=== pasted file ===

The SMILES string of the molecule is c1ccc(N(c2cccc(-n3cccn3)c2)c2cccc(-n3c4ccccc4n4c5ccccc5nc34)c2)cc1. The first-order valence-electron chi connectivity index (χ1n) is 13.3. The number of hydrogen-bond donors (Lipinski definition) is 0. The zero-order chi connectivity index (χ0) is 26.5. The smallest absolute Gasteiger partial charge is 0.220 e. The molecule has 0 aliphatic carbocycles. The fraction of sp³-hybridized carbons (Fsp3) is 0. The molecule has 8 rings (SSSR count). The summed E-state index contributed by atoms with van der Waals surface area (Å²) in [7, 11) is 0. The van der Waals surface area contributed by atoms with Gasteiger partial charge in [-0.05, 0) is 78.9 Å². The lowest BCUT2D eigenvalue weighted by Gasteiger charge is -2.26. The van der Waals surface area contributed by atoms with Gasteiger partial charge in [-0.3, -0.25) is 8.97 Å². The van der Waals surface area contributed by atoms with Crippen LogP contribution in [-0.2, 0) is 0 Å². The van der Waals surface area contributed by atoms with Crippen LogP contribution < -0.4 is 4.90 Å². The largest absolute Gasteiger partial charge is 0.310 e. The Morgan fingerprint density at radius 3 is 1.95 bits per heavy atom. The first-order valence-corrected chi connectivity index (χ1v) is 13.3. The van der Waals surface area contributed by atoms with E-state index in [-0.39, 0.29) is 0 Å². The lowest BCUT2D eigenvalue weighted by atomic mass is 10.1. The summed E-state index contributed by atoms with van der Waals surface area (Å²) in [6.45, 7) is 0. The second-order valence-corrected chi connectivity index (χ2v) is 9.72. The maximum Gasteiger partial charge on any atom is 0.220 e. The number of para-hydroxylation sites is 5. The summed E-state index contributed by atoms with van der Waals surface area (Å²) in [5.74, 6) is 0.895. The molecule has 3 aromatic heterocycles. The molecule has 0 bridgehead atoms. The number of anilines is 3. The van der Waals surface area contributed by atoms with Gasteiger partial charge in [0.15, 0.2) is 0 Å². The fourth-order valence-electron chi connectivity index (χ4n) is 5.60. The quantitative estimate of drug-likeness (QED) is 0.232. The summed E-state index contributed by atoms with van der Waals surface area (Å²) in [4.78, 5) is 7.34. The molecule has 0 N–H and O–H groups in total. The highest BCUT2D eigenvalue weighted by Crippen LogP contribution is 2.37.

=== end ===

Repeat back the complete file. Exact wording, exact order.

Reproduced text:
The SMILES string of the molecule is c1ccc(N(c2cccc(-n3cccn3)c2)c2cccc(-n3c4ccccc4n4c5ccccc5nc34)c2)cc1. The first-order valence-electron chi connectivity index (χ1n) is 13.3. The number of hydrogen-bond donors (Lipinski definition) is 0. The zero-order chi connectivity index (χ0) is 26.5. The smallest absolute Gasteiger partial charge is 0.220 e. The molecule has 0 aliphatic carbocycles. The fraction of sp³-hybridized carbons (Fsp3) is 0. The molecule has 8 rings (SSSR count). The summed E-state index contributed by atoms with van der Waals surface area (Å²) in [7, 11) is 0. The van der Waals surface area contributed by atoms with Gasteiger partial charge in [-0.05, 0) is 78.9 Å². The lowest BCUT2D eigenvalue weighted by Gasteiger charge is -2.26. The van der Waals surface area contributed by atoms with Gasteiger partial charge in [-0.3, -0.25) is 8.97 Å². The van der Waals surface area contributed by atoms with Crippen LogP contribution in [-0.2, 0) is 0 Å². The van der Waals surface area contributed by atoms with Crippen LogP contribution < -0.4 is 4.90 Å². The largest absolute Gasteiger partial charge is 0.310 e. The Morgan fingerprint density at radius 3 is 1.95 bits per heavy atom. The first-order valence-corrected chi connectivity index (χ1v) is 13.3. The van der Waals surface area contributed by atoms with E-state index in [-0.39, 0.29) is 0 Å². The lowest BCUT2D eigenvalue weighted by atomic mass is 10.1. The summed E-state index contributed by atoms with van der Waals surface area (Å²) in [6.45, 7) is 0. The second-order valence-corrected chi connectivity index (χ2v) is 9.72. The maximum Gasteiger partial charge on any atom is 0.220 e. The number of para-hydroxylation sites is 5. The summed E-state index contributed by atoms with van der Waals surface area (Å²) in [5.74, 6) is 0.895. The molecule has 3 aromatic heterocycles. The molecule has 0 bridgehead atoms. The number of anilines is 3. The van der Waals surface area contributed by atoms with Gasteiger partial charge in [0.15, 0.2) is 0 Å². The fourth-order valence-electron chi connectivity index (χ4n) is 5.60. The quantitative estimate of drug-likeness (QED) is 0.232. The summed E-state index contributed by atoms with van der Waals surface area (Å²) in [4.78, 5) is 7.34. The molecule has 0 N–H and O–H groups in total. The highest BCUT2D eigenvalue weighted by Crippen LogP contribution is 2.37.